'Iodine allergy' label is misleading - Australian Prescriber

Constance H Katelaris, Professor, Clinical Immunology and Allergy, University of Western Sydney, and Campbelltown Hospital, Sydney; and William B Smith, Specialist, Clinical Immunology and Allergy, Royal Adelaide Hospital

Summary
'Iodine allergy' is not an accurate label for patients who have had allergic reactions to iodinated radiological contrast media or iodinated antiseptics. Allergy to seafood has nothing to do with iodine content as it is caused by specific immunoglobulin E to proteins. Seafood allergy is not a specific risk factor for reactivity to iodinated radiological contrast media, but a history of any moderate or severe allergic disorder confers a slight increase in risk. Patients with a previous history of allergy to radiological contrast media are at highest risk of a reaction. In some cases the risk of an allergic reaction to contrast media can be reduced by premedication, but, if previous reactions were severe, contrast media will usually remain contraindicated.

Key words: anaphylaxis, contrast media, seafood allergy.

(Aust Prescr 2009;32:125-8)

Introduction

The term 'iodine allergy' is used frequently and usually refers to a history of an allergic reaction to iodinated radiological contrast media or possibly a contact allergy to povidone-iodine. A misconception has arisen that allergy to seafood is caused by the iodine content of fish and shellfish. In a survey of patients presenting to a paediatric clinic because of suspected seafood allergy, 92% of the parents or patients believed that it was iodine in seafood that was the cause of the allergy.1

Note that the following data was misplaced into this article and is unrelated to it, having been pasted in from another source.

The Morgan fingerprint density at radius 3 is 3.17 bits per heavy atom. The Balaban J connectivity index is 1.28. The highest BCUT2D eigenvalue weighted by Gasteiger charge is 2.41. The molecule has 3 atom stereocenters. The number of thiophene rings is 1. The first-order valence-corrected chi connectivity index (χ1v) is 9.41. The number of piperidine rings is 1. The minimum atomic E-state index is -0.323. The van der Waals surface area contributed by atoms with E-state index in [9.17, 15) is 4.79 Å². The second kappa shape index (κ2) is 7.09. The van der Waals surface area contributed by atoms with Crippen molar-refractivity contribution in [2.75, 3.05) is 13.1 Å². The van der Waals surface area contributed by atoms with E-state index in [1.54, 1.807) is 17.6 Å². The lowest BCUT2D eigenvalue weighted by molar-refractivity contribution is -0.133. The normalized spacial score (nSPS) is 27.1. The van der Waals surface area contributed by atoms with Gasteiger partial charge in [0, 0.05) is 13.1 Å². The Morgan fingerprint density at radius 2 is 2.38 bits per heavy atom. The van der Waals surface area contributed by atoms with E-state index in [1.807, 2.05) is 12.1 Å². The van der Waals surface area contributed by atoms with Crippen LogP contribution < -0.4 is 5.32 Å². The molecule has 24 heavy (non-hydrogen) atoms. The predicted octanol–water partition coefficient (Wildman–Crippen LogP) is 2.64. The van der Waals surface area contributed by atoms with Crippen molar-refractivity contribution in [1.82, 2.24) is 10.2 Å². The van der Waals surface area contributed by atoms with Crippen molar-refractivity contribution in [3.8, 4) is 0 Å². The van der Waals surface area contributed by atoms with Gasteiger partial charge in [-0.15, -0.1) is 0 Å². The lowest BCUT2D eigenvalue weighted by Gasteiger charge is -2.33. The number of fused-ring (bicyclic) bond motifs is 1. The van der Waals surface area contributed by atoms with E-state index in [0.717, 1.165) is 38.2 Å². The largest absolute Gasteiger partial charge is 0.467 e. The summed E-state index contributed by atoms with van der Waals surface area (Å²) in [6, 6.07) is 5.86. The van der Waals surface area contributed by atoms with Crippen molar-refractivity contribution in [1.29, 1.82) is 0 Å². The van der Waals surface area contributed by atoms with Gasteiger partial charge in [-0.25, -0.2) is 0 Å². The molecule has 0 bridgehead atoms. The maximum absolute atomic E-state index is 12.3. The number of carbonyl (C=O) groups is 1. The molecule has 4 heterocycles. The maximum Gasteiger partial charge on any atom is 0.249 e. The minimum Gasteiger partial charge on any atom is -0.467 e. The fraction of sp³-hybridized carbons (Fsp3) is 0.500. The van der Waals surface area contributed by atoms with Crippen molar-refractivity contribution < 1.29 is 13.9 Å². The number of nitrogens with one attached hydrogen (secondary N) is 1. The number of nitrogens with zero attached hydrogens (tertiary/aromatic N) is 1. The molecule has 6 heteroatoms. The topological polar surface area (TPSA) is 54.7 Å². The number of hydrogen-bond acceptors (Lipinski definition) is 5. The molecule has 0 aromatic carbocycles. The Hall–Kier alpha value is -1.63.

As a result, a history of seafood allergy is frequently considered to be a contraindication to the use of iodinated radiological contrast media. In a recent survey of radiologists and cardiologists in the USA, over 50% said that a history of seafood or shellfish allergy was sought before the administration of contrast media. One-third of the radiologists and 50% of cardiologists stated that they would withhold contrast media or recommend premedication if there was a history of sensitivity to seafood.2 Anecdotally, this is also often the case in Australia.

There is significant misunderstanding and confusion regarding seafood allergy, contrast media sensitivity and the role of iodine.

This is clinically important because patients may be denied useful procedures unnecessarily, while true risk factors may not be given due consideration resulting in the correct risk management procedures not being undertaken.

This article can be viewed in full at http://www.australianprescriber.com/magazine/32/5/125/8/